Néstor Kirchner would easily win re-election as Argentina’s president. What was the thinking behind the decision to have his wife run instead?
By Joseph Contreras
July 9, 2007 - Move over Hillary, another First Lady-turned-senator is now seeking her nation’s highest office. Months of feverish speculation ended last week, when the office of Argentine President Néstor Kirchner leaked word that his 54-year-old wife Cristina would run in his stead in elections scheduled for October. Close aides of Kirchner have been touting Cristina’s qualifications to succeed her husband since last November, and the senator from the Perónist Party enters the race as a formidable frontrunner against a divided opposition that is unlikely to unify around a single candidate. “The wife of the president is the politician with the best image in Argentina after Kirchner himself,” notes political analyst Rosendo Fraga.
Within Argentina, Cristina Fernàndez de Kirchner’s presidential bid will be seen as the latest in a series of important roles assigned to women throughout the tumultuous history of the Perónist movement. Juan Domingo Perón’s fiery second wife Evita mobilized fanatical support for the onetime general among the country’s working classes before leukemia took her at 33 in 1952; Perón’s third wife Isabel succeeded him as president upon his death in 1974.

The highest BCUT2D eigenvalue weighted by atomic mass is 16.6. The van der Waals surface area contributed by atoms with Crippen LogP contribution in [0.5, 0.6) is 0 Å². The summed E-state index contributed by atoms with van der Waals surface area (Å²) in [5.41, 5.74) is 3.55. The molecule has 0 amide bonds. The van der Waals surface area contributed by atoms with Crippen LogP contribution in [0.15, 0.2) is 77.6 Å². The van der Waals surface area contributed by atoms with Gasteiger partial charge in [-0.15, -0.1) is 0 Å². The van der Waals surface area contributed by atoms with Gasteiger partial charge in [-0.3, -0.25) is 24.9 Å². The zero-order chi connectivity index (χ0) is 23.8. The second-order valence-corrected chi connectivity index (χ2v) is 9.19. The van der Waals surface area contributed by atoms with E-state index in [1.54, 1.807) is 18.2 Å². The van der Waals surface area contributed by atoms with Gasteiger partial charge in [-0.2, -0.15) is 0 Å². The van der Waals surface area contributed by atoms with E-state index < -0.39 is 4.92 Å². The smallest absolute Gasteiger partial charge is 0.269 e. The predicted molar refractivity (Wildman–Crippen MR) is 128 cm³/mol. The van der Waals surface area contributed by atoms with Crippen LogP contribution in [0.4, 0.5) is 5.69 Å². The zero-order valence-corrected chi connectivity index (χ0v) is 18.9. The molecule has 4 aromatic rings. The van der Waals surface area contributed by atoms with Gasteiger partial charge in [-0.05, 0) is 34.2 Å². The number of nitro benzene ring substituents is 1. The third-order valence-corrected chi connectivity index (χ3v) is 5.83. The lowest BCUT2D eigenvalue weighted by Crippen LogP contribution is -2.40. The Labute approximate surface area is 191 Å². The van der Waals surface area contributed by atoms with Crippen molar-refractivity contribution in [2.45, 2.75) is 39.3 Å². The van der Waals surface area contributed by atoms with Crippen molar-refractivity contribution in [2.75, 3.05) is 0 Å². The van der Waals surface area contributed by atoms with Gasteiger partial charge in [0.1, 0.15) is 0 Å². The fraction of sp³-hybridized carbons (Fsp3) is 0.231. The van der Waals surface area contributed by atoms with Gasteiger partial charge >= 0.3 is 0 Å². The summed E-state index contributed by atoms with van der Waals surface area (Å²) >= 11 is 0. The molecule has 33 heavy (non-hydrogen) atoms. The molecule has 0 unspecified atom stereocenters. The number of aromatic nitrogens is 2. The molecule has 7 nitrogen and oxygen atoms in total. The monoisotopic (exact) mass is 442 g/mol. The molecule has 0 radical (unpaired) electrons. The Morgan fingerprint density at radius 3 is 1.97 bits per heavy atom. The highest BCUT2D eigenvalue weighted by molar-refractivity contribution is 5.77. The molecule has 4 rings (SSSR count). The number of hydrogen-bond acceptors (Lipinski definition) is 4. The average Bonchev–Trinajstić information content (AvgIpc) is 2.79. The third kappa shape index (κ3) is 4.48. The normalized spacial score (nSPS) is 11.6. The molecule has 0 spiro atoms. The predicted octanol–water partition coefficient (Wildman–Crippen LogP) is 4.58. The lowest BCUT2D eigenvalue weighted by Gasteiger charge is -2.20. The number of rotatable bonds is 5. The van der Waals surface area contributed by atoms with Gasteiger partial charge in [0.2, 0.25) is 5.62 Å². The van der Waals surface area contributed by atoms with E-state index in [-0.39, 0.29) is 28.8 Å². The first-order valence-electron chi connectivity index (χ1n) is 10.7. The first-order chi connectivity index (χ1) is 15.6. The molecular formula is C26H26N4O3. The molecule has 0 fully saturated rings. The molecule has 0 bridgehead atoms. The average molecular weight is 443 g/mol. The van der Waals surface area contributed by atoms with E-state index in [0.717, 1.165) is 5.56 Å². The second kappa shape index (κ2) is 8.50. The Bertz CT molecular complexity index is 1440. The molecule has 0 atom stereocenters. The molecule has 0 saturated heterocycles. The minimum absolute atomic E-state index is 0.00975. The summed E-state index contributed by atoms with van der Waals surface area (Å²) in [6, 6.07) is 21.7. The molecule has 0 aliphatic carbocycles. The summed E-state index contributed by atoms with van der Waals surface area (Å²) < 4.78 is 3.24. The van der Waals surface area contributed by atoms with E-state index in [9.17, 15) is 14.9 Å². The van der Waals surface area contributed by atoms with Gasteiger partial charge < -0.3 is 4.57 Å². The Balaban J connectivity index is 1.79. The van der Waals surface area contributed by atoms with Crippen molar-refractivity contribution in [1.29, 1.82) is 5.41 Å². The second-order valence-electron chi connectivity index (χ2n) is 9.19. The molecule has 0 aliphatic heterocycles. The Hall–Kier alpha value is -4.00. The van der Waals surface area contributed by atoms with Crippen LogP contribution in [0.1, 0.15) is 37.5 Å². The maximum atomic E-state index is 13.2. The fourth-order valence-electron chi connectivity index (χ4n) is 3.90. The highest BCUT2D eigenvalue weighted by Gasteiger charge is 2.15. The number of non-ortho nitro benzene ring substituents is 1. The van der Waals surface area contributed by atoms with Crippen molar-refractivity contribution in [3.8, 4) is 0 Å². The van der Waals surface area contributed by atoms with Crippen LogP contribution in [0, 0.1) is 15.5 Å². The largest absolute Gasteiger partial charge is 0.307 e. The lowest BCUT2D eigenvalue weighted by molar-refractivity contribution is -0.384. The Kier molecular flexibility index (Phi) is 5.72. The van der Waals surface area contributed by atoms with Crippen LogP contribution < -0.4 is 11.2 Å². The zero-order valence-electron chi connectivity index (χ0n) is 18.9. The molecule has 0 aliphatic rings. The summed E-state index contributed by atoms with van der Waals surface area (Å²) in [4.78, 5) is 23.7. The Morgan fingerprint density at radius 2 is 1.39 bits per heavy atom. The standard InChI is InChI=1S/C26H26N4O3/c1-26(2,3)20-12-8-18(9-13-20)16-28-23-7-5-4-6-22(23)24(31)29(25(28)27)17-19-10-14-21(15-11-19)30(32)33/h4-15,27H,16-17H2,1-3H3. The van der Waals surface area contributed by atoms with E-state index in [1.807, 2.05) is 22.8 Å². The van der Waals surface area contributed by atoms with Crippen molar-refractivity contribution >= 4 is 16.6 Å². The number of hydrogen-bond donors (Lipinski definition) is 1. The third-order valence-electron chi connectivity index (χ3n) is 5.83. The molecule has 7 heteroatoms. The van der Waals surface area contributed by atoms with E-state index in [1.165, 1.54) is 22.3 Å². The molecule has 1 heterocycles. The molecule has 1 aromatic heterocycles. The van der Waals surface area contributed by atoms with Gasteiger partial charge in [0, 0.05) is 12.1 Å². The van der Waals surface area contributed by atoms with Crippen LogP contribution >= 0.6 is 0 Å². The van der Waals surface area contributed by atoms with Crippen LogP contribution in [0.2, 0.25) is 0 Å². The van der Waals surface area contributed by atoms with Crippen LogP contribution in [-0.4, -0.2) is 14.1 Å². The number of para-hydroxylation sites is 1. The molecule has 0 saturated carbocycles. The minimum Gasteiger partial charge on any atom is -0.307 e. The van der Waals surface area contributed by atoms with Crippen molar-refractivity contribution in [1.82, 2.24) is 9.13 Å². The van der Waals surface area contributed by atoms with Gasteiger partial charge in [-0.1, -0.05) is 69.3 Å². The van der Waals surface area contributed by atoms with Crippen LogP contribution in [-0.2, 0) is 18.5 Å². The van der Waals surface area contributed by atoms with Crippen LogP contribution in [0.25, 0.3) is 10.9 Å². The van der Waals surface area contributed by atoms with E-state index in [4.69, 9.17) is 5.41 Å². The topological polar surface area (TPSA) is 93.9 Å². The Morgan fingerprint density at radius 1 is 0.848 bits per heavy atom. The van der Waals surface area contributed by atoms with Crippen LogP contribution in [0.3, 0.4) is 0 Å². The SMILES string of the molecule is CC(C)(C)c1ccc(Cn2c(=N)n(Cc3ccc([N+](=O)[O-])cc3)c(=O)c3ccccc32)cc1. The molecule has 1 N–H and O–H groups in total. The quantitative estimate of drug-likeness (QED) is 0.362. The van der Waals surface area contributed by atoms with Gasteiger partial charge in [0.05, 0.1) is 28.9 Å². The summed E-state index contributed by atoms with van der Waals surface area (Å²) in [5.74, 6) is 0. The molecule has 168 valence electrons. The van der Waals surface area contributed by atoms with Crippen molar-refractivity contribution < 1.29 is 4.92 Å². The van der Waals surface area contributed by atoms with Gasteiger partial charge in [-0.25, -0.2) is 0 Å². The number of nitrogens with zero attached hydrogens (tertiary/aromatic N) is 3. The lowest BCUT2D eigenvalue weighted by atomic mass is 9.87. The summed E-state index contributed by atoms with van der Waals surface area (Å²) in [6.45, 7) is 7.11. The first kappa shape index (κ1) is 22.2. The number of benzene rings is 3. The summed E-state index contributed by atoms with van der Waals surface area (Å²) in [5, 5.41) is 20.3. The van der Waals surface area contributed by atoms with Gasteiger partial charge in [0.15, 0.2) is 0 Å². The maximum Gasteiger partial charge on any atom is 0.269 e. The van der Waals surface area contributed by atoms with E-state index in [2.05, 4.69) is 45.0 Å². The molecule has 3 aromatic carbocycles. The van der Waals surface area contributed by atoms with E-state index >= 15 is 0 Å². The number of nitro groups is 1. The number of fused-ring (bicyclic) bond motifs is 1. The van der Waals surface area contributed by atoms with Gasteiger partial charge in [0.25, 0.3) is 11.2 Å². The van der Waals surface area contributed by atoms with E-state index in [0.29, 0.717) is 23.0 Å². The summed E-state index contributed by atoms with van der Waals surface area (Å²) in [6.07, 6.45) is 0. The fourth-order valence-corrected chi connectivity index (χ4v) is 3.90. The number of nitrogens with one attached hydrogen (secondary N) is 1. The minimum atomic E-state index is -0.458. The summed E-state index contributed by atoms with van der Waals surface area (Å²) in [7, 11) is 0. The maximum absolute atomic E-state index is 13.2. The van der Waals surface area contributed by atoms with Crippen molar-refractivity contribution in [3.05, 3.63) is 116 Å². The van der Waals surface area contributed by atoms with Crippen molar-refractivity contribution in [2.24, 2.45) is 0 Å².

But the parallels between Cristina and Hillary Clinton are equally striking. Like the current pacesetter among Democratic Party presidential hopefuls, Cristina is a prominent legislator who met her future husband when they were both law school students. Each of their spouses first achieved national recognition as the youthful, left-leaning governor of a backwater state (or, as in the case of Kirchner, a province). The Kirchners are a marriage of like-minded intellectual equals, and by all accounts Néstor constantly consults Cristina on key government policy issues. Mrs. Kirchner can be every bit as divisive a figure as Mrs. Clinton, even within the ranks of her own party. Cristina’s fellow Perónist senator Hilda “Chiche” Duhalde savaged her on the airwaves in Buenos Aires this week, calling the First Lady “a woman who looks down on the poor” with a “very intolerant, very haughty personality” to boot.